The debate about Harry Potter, and its depiction of magic and sorcery, is a prime example of a philosophical divide among Christians. How much, if any, occult symbols, practices and references, should Christians tolerate in their tales? Especially as those elements are attached to protagonists?
Yesterday’s post How Harry Potter Made Me a Believer produced some great discussion. I particularly enjoyed the thread started by Jesse Koepke wherein he expressed concern that we have allowed a good story to overwhelm biblical injunctions against witchcraft and the like. Jesse proceeded to make some lucid observations about “magical distinctions” in Narnia / Lord of the Rings and Harry Potter.
There’s a lot of great (and not so great) articles / discussions about this subject (like Stephen Greydenas’ Magic, Middle-earth, Merlin, Muggles, and Meaning). So I don’t really want to go there. And I don’t need to. As much as I agree we mustn’t take magic and its portrayal lightly, my first reaction to Potter opponents and their ilk is to question their template.
Christian opposition to Harry Potter is reflective of a larger, more detrimental mindset which affects our view of God, Christianity, art, and culture. Hopefully I can elaborate on that statement enough to avoid misunderstanding and eliminate the concern that I may be somehow justifying tolerance and/or acceptance of occultism. But I’ll warn you ahead of time, this post is a bit long and a little scattered.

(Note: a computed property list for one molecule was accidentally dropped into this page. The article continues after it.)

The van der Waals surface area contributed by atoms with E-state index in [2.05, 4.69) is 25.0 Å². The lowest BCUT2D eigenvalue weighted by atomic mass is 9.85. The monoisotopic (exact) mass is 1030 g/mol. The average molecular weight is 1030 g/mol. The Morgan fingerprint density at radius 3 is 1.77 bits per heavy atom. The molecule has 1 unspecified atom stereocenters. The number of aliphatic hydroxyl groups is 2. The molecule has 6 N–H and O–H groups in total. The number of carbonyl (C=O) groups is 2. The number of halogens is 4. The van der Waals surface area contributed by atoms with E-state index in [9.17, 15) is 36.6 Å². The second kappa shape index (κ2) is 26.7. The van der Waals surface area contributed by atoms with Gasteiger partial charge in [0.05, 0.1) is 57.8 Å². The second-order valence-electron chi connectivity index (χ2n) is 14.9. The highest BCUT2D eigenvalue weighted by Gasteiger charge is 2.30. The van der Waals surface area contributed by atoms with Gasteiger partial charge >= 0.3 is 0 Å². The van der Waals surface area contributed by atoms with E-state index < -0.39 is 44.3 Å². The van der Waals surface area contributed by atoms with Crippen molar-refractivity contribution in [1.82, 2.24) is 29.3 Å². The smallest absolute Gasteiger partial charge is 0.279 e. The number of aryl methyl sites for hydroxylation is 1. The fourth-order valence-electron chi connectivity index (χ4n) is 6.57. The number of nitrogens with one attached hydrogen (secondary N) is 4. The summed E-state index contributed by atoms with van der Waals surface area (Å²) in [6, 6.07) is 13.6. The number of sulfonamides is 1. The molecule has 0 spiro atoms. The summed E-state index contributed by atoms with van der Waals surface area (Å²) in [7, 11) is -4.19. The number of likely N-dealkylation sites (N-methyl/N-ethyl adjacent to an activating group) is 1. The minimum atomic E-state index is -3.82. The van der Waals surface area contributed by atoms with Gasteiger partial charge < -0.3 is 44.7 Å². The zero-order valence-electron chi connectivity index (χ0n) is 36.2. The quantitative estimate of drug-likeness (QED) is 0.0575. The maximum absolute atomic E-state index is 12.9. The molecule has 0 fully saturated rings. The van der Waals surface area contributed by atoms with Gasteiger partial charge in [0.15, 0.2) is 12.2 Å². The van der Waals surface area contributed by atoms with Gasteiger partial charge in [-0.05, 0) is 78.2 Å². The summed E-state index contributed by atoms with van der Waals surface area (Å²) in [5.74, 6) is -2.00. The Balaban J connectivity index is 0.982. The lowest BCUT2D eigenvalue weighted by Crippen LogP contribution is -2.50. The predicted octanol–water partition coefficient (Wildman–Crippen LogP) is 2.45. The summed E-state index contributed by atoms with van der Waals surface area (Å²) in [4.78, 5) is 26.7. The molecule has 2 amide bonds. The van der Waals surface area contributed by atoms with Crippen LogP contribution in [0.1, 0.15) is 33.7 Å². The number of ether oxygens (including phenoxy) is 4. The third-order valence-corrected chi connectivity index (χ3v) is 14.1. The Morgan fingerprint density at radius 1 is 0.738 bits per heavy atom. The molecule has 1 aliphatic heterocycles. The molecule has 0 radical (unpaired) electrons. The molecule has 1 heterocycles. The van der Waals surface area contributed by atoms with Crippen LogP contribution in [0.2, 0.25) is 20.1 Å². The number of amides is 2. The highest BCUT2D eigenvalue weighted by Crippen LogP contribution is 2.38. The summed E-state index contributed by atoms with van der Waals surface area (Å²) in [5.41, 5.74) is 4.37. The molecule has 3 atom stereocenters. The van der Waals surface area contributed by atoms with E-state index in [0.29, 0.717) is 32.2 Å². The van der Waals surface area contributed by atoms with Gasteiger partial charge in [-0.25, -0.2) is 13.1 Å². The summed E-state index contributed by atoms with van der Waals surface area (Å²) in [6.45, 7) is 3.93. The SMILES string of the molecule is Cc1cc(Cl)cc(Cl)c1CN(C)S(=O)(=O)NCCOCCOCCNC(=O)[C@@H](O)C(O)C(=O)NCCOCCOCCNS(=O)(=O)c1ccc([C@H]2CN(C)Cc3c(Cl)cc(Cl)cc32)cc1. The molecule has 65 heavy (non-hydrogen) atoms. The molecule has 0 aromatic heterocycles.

Like some of the commenters on yesterday’s post, I have come from an fairly active occult background. Not only did I frequent a warlock’s house in high school, I owned occult paraphernalia, and eventually began taking hallucinogens for “religious” purposes. So I totally respect the sensitivity Christians, especially Christian parents, bring to this discussion, and for the most part believe it is warranted.
Those who make a distinction between what Greydanus calls “magical hedges” (which “serve to divide the magic of fantasy from the [real] magic of curses and occult powers”) in Narnia / Lord of the Rings versus Harry Potter walk a very fine line. I’m not suggesting distinctions can’t be made, as Jesse did well in his comments, but that the defense a.) Can turn into an exercise in hair-splitting and b.) Is NOT shared by most Potter opponents. Which is why many of those same folks also denounce Lord of the Rings and Narnia.
On a.): Those who try to define the proper use of magic in Christian fantasy are forced to create their own literary / religious cipher. They inevitably construct sets and subsets of laws to govern their own discernment regarding what is acceptable or unacceptable magic. Some of the following may be found on that list:
- Magic is tolerable as long as it’s done in a “fictional” world (as opposed the real world).
- Magic is tolerable as long as the source is defined as God.
- Magic is tolerable as long as the source is defined as NOT being God.
- Magic is tolerable as long as i’s source is clearly delineated as Good or Evil.
- Magic is tolerable as long as it is used for Good.